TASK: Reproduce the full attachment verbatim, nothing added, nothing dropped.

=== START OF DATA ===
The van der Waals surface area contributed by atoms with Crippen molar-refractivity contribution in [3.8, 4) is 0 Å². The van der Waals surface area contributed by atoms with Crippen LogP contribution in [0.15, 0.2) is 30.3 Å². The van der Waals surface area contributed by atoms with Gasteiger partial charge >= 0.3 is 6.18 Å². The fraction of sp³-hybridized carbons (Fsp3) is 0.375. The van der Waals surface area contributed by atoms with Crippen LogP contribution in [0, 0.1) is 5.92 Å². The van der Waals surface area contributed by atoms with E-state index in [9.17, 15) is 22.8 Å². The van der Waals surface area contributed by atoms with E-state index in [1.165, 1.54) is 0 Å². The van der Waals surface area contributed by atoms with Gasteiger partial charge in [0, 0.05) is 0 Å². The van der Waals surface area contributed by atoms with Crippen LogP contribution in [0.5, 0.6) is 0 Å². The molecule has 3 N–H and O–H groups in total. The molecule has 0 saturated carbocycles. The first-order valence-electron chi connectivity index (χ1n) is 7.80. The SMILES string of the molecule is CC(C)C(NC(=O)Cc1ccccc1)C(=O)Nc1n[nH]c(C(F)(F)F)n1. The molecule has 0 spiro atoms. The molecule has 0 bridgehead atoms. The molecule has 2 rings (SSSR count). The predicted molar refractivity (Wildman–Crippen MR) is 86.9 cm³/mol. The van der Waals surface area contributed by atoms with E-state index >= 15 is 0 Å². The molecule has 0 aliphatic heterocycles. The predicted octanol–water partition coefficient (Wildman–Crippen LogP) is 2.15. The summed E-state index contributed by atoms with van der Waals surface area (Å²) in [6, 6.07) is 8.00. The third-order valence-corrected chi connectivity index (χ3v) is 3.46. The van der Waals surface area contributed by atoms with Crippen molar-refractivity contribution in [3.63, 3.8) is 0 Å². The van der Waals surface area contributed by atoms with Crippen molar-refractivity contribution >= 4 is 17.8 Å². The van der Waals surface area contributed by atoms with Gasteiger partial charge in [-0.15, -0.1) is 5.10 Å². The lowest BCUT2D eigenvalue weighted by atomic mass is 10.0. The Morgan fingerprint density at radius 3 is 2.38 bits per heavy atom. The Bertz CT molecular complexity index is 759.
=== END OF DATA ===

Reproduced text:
The van der Waals surface area contributed by atoms with Crippen molar-refractivity contribution in [3.8, 4) is 0 Å². The van der Waals surface area contributed by atoms with Crippen LogP contribution in [0.15, 0.2) is 30.3 Å². The van der Waals surface area contributed by atoms with Gasteiger partial charge >= 0.3 is 6.18 Å². The fraction of sp³-hybridized carbons (Fsp3) is 0.375. The van der Waals surface area contributed by atoms with Crippen LogP contribution in [0, 0.1) is 5.92 Å². The van der Waals surface area contributed by atoms with E-state index in [9.17, 15) is 22.8 Å². The van der Waals surface area contributed by atoms with E-state index in [1.165, 1.54) is 0 Å². The van der Waals surface area contributed by atoms with Gasteiger partial charge in [0, 0.05) is 0 Å². The van der Waals surface area contributed by atoms with Crippen LogP contribution in [0.5, 0.6) is 0 Å². The molecule has 3 N–H and O–H groups in total. The molecule has 0 saturated carbocycles. The first-order valence-electron chi connectivity index (χ1n) is 7.80. The SMILES string of the molecule is CC(C)C(NC(=O)Cc1ccccc1)C(=O)Nc1n[nH]c(C(F)(F)F)n1. The molecule has 0 spiro atoms. The molecule has 0 bridgehead atoms. The molecule has 2 rings (SSSR count). The predicted molar refractivity (Wildman–Crippen MR) is 86.9 cm³/mol. The van der Waals surface area contributed by atoms with E-state index >= 15 is 0 Å². The molecule has 0 aliphatic heterocycles. The predicted octanol–water partition coefficient (Wildman–Crippen LogP) is 2.15. The summed E-state index contributed by atoms with van der Waals surface area (Å²) in [6, 6.07) is 8.00. The third-order valence-corrected chi connectivity index (χ3v) is 3.46. The van der Waals surface area contributed by atoms with Crippen molar-refractivity contribution in [3.63, 3.8) is 0 Å². The van der Waals surface area contributed by atoms with Crippen molar-refractivity contribution >= 4 is 17.8 Å². The van der Waals surface area contributed by atoms with Gasteiger partial charge in [-0.15, -0.1) is 5.10 Å². The lowest BCUT2D eigenvalue weighted by atomic mass is 10.0. The Morgan fingerprint density at radius 3 is 2.38 bits per heavy atom. The Bertz CT molecular complexity index is 759.